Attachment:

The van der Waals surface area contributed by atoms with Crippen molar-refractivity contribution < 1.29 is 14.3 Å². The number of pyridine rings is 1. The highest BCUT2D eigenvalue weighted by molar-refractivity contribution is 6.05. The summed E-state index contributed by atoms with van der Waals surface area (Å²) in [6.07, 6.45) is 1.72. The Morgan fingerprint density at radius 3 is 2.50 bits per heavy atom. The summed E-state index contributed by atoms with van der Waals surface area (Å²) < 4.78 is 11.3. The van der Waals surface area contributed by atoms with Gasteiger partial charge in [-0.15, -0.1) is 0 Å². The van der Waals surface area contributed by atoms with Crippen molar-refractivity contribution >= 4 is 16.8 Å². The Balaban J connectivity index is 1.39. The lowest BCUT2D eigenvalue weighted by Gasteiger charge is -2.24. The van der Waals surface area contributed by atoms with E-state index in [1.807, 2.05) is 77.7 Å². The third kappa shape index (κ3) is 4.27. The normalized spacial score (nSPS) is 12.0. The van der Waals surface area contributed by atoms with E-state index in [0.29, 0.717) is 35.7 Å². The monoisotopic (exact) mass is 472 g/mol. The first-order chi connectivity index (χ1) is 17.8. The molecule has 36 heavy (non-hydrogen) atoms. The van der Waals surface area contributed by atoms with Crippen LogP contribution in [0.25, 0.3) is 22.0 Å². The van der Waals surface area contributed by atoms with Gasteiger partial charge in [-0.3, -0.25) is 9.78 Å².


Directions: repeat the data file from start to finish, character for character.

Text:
The van der Waals surface area contributed by atoms with Crippen molar-refractivity contribution < 1.29 is 14.3 Å². The number of pyridine rings is 1. The highest BCUT2D eigenvalue weighted by molar-refractivity contribution is 6.05. The summed E-state index contributed by atoms with van der Waals surface area (Å²) in [6.07, 6.45) is 1.72. The Morgan fingerprint density at radius 3 is 2.50 bits per heavy atom. The summed E-state index contributed by atoms with van der Waals surface area (Å²) < 4.78 is 11.3. The van der Waals surface area contributed by atoms with Gasteiger partial charge in [-0.15, -0.1) is 0 Å². The van der Waals surface area contributed by atoms with Crippen molar-refractivity contribution >= 4 is 16.8 Å². The Balaban J connectivity index is 1.39. The lowest BCUT2D eigenvalue weighted by Gasteiger charge is -2.24. The van der Waals surface area contributed by atoms with E-state index in [1.807, 2.05) is 77.7 Å². The third kappa shape index (κ3) is 4.27. The normalized spacial score (nSPS) is 12.0. The van der Waals surface area contributed by atoms with E-state index in [0.29, 0.717) is 35.7 Å². The monoisotopic (exact) mass is 472 g/mol. The first-order chi connectivity index (χ1) is 17.8. The molecule has 36 heavy (non-hydrogen) atoms. The van der Waals surface area contributed by atoms with Crippen LogP contribution in [0.25, 0.3) is 22.0 Å². The van der Waals surface area contributed by atoms with Gasteiger partial charge in [-0.3, -0.25) is 9.78 Å².